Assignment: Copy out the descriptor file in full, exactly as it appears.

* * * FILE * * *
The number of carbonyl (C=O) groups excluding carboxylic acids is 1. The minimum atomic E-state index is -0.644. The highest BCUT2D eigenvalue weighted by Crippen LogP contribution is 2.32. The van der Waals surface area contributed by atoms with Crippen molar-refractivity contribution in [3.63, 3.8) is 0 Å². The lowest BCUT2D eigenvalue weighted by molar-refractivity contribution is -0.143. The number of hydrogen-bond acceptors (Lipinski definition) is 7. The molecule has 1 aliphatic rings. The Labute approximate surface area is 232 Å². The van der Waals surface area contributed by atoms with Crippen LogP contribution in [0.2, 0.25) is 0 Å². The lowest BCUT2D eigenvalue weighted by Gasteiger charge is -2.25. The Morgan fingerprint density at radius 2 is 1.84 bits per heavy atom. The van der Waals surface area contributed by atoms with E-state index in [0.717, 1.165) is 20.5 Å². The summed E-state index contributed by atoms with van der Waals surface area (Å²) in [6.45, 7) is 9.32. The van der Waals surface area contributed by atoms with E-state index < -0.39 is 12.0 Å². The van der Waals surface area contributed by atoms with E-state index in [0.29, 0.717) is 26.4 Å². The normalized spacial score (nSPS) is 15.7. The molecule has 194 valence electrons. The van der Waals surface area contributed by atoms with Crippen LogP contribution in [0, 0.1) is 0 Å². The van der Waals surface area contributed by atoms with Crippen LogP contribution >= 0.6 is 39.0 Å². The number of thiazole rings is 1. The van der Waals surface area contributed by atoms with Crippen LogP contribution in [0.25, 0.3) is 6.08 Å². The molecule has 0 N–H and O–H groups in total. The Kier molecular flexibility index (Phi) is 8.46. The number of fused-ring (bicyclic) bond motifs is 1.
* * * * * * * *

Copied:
The number of carbonyl (C=O) groups excluding carboxylic acids is 1. The minimum atomic E-state index is -0.644. The highest BCUT2D eigenvalue weighted by Crippen LogP contribution is 2.32. The van der Waals surface area contributed by atoms with Crippen molar-refractivity contribution in [3.63, 3.8) is 0 Å². The lowest BCUT2D eigenvalue weighted by molar-refractivity contribution is -0.143. The number of hydrogen-bond acceptors (Lipinski definition) is 7. The molecule has 1 aliphatic rings. The Labute approximate surface area is 232 Å². The van der Waals surface area contributed by atoms with Crippen LogP contribution in [0.2, 0.25) is 0 Å². The lowest BCUT2D eigenvalue weighted by Gasteiger charge is -2.25. The Morgan fingerprint density at radius 2 is 1.84 bits per heavy atom. The van der Waals surface area contributed by atoms with E-state index in [0.717, 1.165) is 20.5 Å². The summed E-state index contributed by atoms with van der Waals surface area (Å²) in [6.45, 7) is 9.32. The van der Waals surface area contributed by atoms with E-state index < -0.39 is 12.0 Å². The van der Waals surface area contributed by atoms with E-state index in [0.29, 0.717) is 26.4 Å². The normalized spacial score (nSPS) is 15.7. The molecule has 194 valence electrons. The van der Waals surface area contributed by atoms with Crippen LogP contribution in [0, 0.1) is 0 Å². The van der Waals surface area contributed by atoms with Crippen LogP contribution >= 0.6 is 39.0 Å². The number of thiazole rings is 1. The van der Waals surface area contributed by atoms with Crippen LogP contribution in [0.25, 0.3) is 6.08 Å². The molecule has 0 N–H and O–H groups in total. The Kier molecular flexibility index (Phi) is 8.46. The number of fused-ring (bicyclic) bond motifs is 1.